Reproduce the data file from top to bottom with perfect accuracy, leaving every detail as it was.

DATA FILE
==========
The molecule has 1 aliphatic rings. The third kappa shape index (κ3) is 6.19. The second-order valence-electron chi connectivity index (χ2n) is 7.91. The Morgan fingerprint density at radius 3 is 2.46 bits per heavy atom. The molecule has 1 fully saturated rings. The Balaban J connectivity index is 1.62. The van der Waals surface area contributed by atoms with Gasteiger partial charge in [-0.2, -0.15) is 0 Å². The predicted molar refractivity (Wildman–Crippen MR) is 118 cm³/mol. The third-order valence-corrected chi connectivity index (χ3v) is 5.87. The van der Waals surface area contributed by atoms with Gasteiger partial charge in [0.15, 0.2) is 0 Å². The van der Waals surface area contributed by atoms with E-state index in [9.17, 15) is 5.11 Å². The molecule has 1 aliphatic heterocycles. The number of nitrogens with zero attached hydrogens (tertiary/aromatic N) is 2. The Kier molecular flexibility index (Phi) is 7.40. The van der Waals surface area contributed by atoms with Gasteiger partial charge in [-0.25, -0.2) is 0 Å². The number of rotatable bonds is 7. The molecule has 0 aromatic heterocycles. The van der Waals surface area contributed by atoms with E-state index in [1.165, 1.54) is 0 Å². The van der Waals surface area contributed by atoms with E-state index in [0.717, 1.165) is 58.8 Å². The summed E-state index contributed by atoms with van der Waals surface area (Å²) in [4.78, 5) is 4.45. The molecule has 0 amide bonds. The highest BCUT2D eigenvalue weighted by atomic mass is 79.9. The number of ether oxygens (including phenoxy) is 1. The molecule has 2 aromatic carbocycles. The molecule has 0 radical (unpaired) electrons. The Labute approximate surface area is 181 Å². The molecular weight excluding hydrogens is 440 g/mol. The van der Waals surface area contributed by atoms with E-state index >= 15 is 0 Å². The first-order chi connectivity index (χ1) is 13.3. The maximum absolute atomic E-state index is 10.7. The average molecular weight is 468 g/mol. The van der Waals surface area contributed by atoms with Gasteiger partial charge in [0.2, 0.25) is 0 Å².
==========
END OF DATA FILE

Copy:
The molecule has 1 aliphatic rings. The third kappa shape index (κ3) is 6.19. The second-order valence-electron chi connectivity index (χ2n) is 7.91. The Morgan fingerprint density at radius 3 is 2.46 bits per heavy atom. The molecule has 1 fully saturated rings. The Balaban J connectivity index is 1.62. The van der Waals surface area contributed by atoms with Gasteiger partial charge in [-0.2, -0.15) is 0 Å². The predicted molar refractivity (Wildman–Crippen MR) is 118 cm³/mol. The third-order valence-corrected chi connectivity index (χ3v) is 5.87. The van der Waals surface area contributed by atoms with Gasteiger partial charge in [0.15, 0.2) is 0 Å². The van der Waals surface area contributed by atoms with E-state index in [9.17, 15) is 5.11 Å². The molecule has 1 aliphatic heterocycles. The number of nitrogens with zero attached hydrogens (tertiary/aromatic N) is 2. The Kier molecular flexibility index (Phi) is 7.40. The van der Waals surface area contributed by atoms with Gasteiger partial charge in [-0.25, -0.2) is 0 Å². The number of rotatable bonds is 7. The molecule has 0 aromatic heterocycles. The van der Waals surface area contributed by atoms with E-state index in [1.165, 1.54) is 0 Å². The van der Waals surface area contributed by atoms with E-state index in [0.717, 1.165) is 58.8 Å². The summed E-state index contributed by atoms with van der Waals surface area (Å²) in [4.78, 5) is 4.45. The molecule has 0 amide bonds. The highest BCUT2D eigenvalue weighted by atomic mass is 79.9. The number of ether oxygens (including phenoxy) is 1. The molecule has 2 aromatic carbocycles. The molecule has 0 radical (unpaired) electrons. The Labute approximate surface area is 181 Å². The molecular weight excluding hydrogens is 440 g/mol. The van der Waals surface area contributed by atoms with E-state index >= 15 is 0 Å². The first-order chi connectivity index (χ1) is 13.3. The maximum absolute atomic E-state index is 10.7. The average molecular weight is 468 g/mol. The van der Waals surface area contributed by atoms with Gasteiger partial charge in [0.2, 0.25) is 0 Å².